NEW YORK – After the NBA players and owners failed to come to terms on a new collective bargaining agreement, the league officially went into a lockout at 11 p.m. Thursday.
The two sides met for more than three hours earlier in the day, but reports indicate they still are not close to coming to an agreement. With the NFL already in a lockout that has lasted almost four months, fans now must face the very real possibility of professional football and basketball seasons being cut short simultaneously.
This marks the third work stoppage in NBA history, and the first since one that stretched from 1998 into 1999. That lockout resulted in a shortened season of 50 games, the only time in league history that games were eliminated because of a work stoppage.
With the lockout officially underway, all league business will be put on hold. That means the free agency period that would have started Friday will be postponed until a new collective bargaining agreement is reached, a process that could take months.
Luckily for local fans, the Oklahoma City Thunder took care of almost all its contract negotiations before the lockout went into effect. In the span of two days, the Thunder exercised options or agreed to extensions with a total of six players: James Harden, Serge Ibaka, Nazr Mohammed, Eric Maynor, Byron Mullens and Cole Aldrich.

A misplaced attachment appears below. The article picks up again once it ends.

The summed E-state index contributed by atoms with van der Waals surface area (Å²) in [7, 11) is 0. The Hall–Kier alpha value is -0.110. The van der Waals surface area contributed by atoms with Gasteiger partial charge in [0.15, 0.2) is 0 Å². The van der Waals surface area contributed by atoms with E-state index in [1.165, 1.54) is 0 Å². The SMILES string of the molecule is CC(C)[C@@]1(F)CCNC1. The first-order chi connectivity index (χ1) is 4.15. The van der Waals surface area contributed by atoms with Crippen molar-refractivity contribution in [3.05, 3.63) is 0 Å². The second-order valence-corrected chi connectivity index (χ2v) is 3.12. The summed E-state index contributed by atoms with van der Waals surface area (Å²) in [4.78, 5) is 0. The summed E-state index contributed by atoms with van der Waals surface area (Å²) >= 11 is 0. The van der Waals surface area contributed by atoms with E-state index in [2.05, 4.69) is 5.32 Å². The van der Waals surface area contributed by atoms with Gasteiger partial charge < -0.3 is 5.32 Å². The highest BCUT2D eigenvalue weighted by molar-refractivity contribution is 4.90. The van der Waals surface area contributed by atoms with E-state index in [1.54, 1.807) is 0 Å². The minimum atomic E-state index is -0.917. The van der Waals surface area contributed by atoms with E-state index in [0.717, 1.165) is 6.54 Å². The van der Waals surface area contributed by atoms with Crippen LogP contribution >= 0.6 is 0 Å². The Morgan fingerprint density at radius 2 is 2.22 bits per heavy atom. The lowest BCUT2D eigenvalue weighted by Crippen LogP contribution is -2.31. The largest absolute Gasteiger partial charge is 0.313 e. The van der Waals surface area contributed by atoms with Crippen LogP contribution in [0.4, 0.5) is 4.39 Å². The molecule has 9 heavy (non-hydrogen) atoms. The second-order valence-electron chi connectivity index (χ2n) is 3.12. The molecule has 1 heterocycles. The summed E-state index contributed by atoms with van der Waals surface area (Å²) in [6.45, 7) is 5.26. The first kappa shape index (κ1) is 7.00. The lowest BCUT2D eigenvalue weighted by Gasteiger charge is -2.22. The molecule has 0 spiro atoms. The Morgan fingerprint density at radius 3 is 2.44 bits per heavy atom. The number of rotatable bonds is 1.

That leaves Daequan Cook as the only member of the Thunder's 10-man rotation who is not under contract for next season, if there is one. Cook is a restricted free agent, and the Thunder extended him a qualifying offer Monday. That means the team will be able to match any other offer made to Cook if it chooses.
But all contract talk will need to be put on hold while the work stoppage remains in effect. If negotiations stretch into October, it would require the league to begin cutting games. Summer league play in Las Vegas already has been canceled, and preseason games overseas were never scheduled.
When the NFL's lockout went into effect in early March, the players' union elected to decertify and take its complaints to the court system. Reports indicate that the NBA players will not take that same route, and instead will continue the negotiation process.
Players are forbidden from having any contact with team officials during a lockout, including coaches, general managers and medical staff. Organizations also cannot arrange team events, which includes team practices or workouts.
In the case of the NFL, team leaders often chose to personally contact their teammates and organize unofficial practice sessions. Such action also will be possible for NBA teams, but such gatherings would be voluntary and players would not be financially compensated for their time.